The one thing that made that old tractor run better than anything, though, was a paint job!
LLoyd
Reply to
Lloyd E. Sponenburgh
On that 8N, it's not just a "shutoff valve". Ford figured out the oriface at 1/4 turn open just exactly right for the valve to act as a "reserve valve" too. Open it 1/4 turn to run. When it spits, open it the rest of the way, and you have about five minutes more run time.
LLoyd
Reply to
Lloyd E. Sponenburgh
Got a bike wrecker near you? Lots of vacuum operated fuel valves on motorcycle gas tanks in the last 20 years.
Then the fuel flow would be reliant on the engine running. The valves usually have either a prime or reserve selection to get fuel into the carb after a long down time.
Cheers Trevor Jones
Reply to
Trevor Jones
fix the leak!
Reply to
Stealth Pilot
Karl
Any place that installs dual fuel propane systems for vehicles will have 12v fuel solenoid valves that will do exactly what you want. These valves are used to shut off the gasoline flow when switching over to propane. Most larger propane dealers sell or have access to the conversion kits and can provide such a valve. I have also purchased the them on Ebay. There is a used one for a motorcycle on Ebay right now that would probably work:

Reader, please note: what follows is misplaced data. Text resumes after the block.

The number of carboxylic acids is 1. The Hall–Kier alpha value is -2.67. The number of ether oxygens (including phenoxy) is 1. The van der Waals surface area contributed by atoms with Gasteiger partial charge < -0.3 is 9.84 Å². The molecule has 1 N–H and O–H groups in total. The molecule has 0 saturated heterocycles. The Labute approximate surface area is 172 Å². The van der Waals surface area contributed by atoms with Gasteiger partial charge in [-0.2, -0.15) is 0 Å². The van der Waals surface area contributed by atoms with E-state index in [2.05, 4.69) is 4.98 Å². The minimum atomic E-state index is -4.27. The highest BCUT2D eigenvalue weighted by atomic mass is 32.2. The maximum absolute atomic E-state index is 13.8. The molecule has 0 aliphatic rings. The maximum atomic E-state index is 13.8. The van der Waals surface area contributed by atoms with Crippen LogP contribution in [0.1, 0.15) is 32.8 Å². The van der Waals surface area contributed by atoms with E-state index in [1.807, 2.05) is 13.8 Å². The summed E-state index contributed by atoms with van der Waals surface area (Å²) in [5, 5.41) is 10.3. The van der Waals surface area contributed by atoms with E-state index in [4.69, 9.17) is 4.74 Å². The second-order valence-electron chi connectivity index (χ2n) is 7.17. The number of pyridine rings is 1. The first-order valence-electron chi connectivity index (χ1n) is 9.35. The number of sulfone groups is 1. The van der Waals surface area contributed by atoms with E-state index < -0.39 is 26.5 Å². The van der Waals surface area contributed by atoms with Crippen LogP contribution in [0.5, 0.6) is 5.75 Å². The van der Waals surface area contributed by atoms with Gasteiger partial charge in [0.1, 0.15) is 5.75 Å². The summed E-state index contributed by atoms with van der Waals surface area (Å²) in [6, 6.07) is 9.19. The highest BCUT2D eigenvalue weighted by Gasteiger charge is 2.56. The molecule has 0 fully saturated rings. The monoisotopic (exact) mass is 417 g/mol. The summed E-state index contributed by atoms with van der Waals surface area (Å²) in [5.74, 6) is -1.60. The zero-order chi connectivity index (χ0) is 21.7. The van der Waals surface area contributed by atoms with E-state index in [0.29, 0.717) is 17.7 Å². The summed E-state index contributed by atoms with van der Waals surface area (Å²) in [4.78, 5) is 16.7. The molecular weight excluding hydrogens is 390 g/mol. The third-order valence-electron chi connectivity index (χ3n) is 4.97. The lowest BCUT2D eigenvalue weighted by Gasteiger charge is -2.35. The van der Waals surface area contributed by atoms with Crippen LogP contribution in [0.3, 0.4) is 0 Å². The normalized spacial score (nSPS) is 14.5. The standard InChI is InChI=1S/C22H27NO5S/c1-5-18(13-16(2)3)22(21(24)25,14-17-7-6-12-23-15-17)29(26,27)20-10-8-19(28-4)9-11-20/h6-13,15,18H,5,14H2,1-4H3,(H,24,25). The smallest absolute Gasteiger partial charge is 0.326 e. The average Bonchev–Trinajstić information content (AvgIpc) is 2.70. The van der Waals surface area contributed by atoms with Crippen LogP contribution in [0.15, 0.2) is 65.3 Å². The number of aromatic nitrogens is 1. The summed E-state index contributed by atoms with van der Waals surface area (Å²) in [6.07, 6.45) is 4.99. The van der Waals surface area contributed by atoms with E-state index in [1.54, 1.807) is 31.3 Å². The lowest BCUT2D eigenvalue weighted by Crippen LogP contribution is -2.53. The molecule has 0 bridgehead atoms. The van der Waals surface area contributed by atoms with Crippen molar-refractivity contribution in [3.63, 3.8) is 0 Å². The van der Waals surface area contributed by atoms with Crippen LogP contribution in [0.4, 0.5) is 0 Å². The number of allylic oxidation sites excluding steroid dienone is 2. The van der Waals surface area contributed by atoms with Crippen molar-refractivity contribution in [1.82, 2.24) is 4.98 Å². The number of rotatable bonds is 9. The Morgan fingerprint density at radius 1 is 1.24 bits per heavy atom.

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Reply to
craftsman_ron
Karl
Any place that installs dual fuel propane systems for vehicles will have 12v fuel solenoid valves that will do exactly what you want. These valves are used to shut off the gasoline flow when switching over to propane. Most larger propane dealers sell or have access to the conversion kits and can provide such a valve. I have also purchased the them on Ebay. There is a used one for a motorcycle on Ebay right now that would probably work:
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Reply to
craftsman_ron
Get a motorcycle vacuum petcock. Petcock is on only when there is vacuum. No wires, one line to intake manifold.
Can get this at any motorcycle junkyard and you have your choice of mounts. I believe they also have inline ones as well.
Bart D. Hull snipped-for-privacy@inficad.com Tempe, Arizona
Check
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my Subaru Engine Conversion Check
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Tango II I'm building.
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Karl Townsend wrote:
Reply to
Bart D. Hull
Ned Simmons wrote in article ...
Can I send this in as a "Tip of the Month" to "Mother Earth News" and "The Organic Farmer" ?
I'm sure they will agree that such a small amount of gasoline leaking into the ground is insignificant.......not to mention the fire hazard presented by gasoline leaking near a running engine.
Reply to
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Float may be set too high, bringing the fuel level to the top of the nozzle or a bit higher, causing it to dribble.
Dan
Reply to
Dan_Thomas_nospam